Jenn: I think any action is going to be hard when you’re feeling that defeated of course. I think you’ve got to take care of yourself, take a walk, get some exercise, do things that make you feel good, that make you feel confident, and that’s just outside of the art sphere. But take a minute to make something for yourself, decide that you’re going to make something not for your portfolio or anything else, but just like getting back to why you like to do this in the first place before there was so much pressure on it. I think when you enjoy what you’re doing when you can relax, that’s when you make the most work and I know it sounds counter-intuitive to be able to try to relax because that is a contrast, but if you can find that you can try to really just tune out those other things and just make something for fun, I think that can really help, and it can also be a big confidence boost.
Chris: And on that note actually, this is about you good people, but I thought I’d interject something here and just say that, this is really present for me right now. And it hasn’t been so much that I’m worried about what people think or anything like that, that’s not really my reality right now. I’m not fortunately kind of not dealing with that, but what I am kind of dealing with is sort of managing my stress level…and the other day I was out painting out in plain air and someone walked by and said, “Oh, that just looks so relaxing!” And I’m like, “You have no idea how difficult this is! I’m going to get the bush in the right place! It’s not the right color of green!” It’s just like….the oils are all over the place! And yet at the same time, as difficult and as tense as I might feel when I’m plain air painting or doing charcoal outdoors, there is something healing about it, and something regenerative that isn’t the same…I don’t really have a negative relationship with creating lessons or podcasts or that kind of thing…I think sometimes I get a little stressed out because of a deadline or something, but not the work. The work doesn’t stress me out. But here it’s interesting because this work, even though it’s really tense and difficult, it is just like you’re saying Jenn, it’s not for anyone except me. I just love painting. That’s it. It’s that simple, and there’s something about that wonderful simplicity, that despite the fact that it’s incredibly difficult, it just sucks all of the stress away. It becomes just this kind of black hole of stress and anxiety and I really do leave every single…and I made some bad paintings lately…really bad.
Jenn: Put them out in the snow and hope that an act of God happens?
Chris: Yeah, half the painting session has just been kind of rushing and just getting out of the mode of hurrying up on things and just kind of trying to deal with all the stuff at once and getting out of the mode that I’m trying to get rid of…so it’s serving its purpose, this isn’t very good. But regardless, I think I’ve come away from every single painting session with a holistic sense of healing. I mean it’s been really remarkable and I’ve been doing this for a year and a half really steadily. I used to do it a lot and then I was just all digital all the time for a very long time. And I think that was a mistake quite honestly, and so to get out with real charcoal and real paint and everything and to be outside and just not have to worry about commentary, not have to worry about opinion or anything. It’s just I’m just trying to get it right, I’m just trying to get the bush in the right place, you know? It’s like, I’m just trying to do that and it’s a simple challenge, it’s just been tremendous. I think this is a deep well that I can always return to I think.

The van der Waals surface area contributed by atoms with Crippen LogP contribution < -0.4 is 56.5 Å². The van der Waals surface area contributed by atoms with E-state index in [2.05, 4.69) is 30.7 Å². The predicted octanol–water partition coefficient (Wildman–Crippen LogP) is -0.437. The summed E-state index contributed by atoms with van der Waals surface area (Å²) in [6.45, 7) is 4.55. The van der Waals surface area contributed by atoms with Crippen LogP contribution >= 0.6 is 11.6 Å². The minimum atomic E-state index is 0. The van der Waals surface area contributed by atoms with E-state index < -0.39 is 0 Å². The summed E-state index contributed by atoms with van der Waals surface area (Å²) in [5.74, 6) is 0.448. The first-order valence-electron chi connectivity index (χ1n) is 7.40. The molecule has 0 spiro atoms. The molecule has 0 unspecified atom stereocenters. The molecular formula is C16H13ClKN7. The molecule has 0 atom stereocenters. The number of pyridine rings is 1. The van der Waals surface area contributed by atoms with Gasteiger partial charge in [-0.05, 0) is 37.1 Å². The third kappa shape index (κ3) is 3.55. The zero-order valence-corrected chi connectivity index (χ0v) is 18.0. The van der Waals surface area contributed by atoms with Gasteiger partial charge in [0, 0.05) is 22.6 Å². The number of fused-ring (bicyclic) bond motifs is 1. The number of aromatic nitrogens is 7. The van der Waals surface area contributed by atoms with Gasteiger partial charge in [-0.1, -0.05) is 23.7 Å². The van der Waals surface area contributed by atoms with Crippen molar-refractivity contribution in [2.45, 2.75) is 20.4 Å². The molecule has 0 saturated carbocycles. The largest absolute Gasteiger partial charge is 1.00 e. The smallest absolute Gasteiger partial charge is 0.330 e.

Jenn: In some ways I think about it like returning to the gym when you haven’t gone in a long time. It can be daunting because you’re associating all these like problematic things with it. But if you stick with it and you kind of give yourself up to the process of it, it will heal you.
Chris: Yeah, and a lot of it comes with a similarity though Jenn, with what you were saying which is, there’s just no performance with this.
Chris: There’s no other reason than to make a painting, and that’s it.
Brian: Well there’s also the other thing, which is to not do the work right away. Like for me, I find that I have to…it’s like having a good diet, right? I had a friend and she was a filmmaker and she watched a lot of B movies, that was her thing. But because she watched a lot of B movies, when she made movies, she couldn’t do anything else, she had a hard time. And I think you can put out what you take in, so it’s like a diet. It’s garbage in and garbage out…so what happens is, sometimes I’m like you know what, I don’t like the movies you’re making right now, I need to watch something really great. I need to watch a few things really great so I can see what’s possible and it inspires me in a way to sit down and do the work and find some satisfaction in the work. I guess find those things that inspire you, because then you don’t have to wrestle the same way. Like okay, you really should sit down and do this thing. You can make it so that you are chomping at the bit to do it, like I have to do this. I’m around a lot of illustrators all the time and I don’t draw myself. People think I do, but I don’t. But I have tons of animator friends and illustrator friends and always have, and it’s funny they’ll see something or they’ll read some comic or whatever, and all of them go, “Oh I really want to draw right now! I really want to paint right now!” And I’ve heard it so much, and they can’t wait to get to it. And I think most artists have that thing or those things that will inspire them to do that. I know I do with certain movies if I again, if I watch a Billy Wilder thing, I’m in awe. It’s a high place to aim for, but it gives me something to aim for and I can find the joy in it again that sometimes gets taken away by the realities of the business or whatever.